Friday, 18 November 2011

Nobel Laureate H. Alfven & Scientific Peer Review

Hannes Alfven (1908-1995) got Nobel in physics in 1970 for his research on Magnetohydrodynamics (MHD). The term ``Alfven Wave''  is widely used in Plasma Physics & Astrophysics. Another term ``Alfven Surface'' is also widely used to denote the surface where the accretion flow around a compact magnetized object (like White Dwarf, Neutron Star/Pulsar) gets stalled due to the magnetic pressure of the central compact object.

Most of the cosmos we know of contain some amount of plasma; and in many cases, the region lying between stars, galaxies or cluster of galaxies is mostly plasma. Accordingly, Alfven proposed that, one must consider the existence of such plasma explicitly even while considering cosmology. In fact, he even wanted to explain many of the large scale structures of the universe by effects (like pinching) of plasma tubes; this was obviously was rather hypothetical. But the point to be noted here is that, his ideas came in conflict with popular cosmological models, and most notably with the Big Bang Paradigm.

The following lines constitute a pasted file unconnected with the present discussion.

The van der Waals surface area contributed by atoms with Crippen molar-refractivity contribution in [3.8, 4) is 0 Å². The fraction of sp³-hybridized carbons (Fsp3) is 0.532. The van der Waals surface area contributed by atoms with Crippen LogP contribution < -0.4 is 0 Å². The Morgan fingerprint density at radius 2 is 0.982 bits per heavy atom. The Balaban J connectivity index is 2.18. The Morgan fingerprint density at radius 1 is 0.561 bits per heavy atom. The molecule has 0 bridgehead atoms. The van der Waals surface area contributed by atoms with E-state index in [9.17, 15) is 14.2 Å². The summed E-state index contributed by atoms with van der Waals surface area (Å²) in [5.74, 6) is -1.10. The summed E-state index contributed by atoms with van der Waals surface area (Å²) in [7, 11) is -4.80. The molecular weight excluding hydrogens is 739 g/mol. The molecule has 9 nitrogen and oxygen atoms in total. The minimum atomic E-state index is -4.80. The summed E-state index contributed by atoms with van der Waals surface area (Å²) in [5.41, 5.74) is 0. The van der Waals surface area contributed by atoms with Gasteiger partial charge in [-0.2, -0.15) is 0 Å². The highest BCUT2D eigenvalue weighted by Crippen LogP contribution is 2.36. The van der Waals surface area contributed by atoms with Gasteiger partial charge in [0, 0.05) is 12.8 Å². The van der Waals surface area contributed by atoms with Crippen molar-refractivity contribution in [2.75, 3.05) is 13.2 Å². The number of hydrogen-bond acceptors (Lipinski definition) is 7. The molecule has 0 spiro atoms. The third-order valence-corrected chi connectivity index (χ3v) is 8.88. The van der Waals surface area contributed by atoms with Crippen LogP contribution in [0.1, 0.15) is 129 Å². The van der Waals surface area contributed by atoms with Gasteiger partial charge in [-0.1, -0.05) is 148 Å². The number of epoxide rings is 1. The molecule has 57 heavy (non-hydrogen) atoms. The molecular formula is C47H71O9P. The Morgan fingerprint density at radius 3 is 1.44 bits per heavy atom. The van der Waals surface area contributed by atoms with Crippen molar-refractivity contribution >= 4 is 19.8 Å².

So even though, he was a most renowned physicist, his papers arguing for importance of Plasma Physics for cosmology would often be rejected by mainstream journals. In particular, The Astrophysical Journal, whose editor was another would be Nobel Laureate, S. Chandrasekhar, would invariably reject.

``When scientists are specialized, its easy for orthodoxy to develop. The same individuals who formulate orthodoxy theory enforces it by reviewing papers submitted to journals, and grant proposals as well. From this standpoint, I think the Catholic Church was too much blamed in the case of Galileo -- he was just a victim of peer review.''

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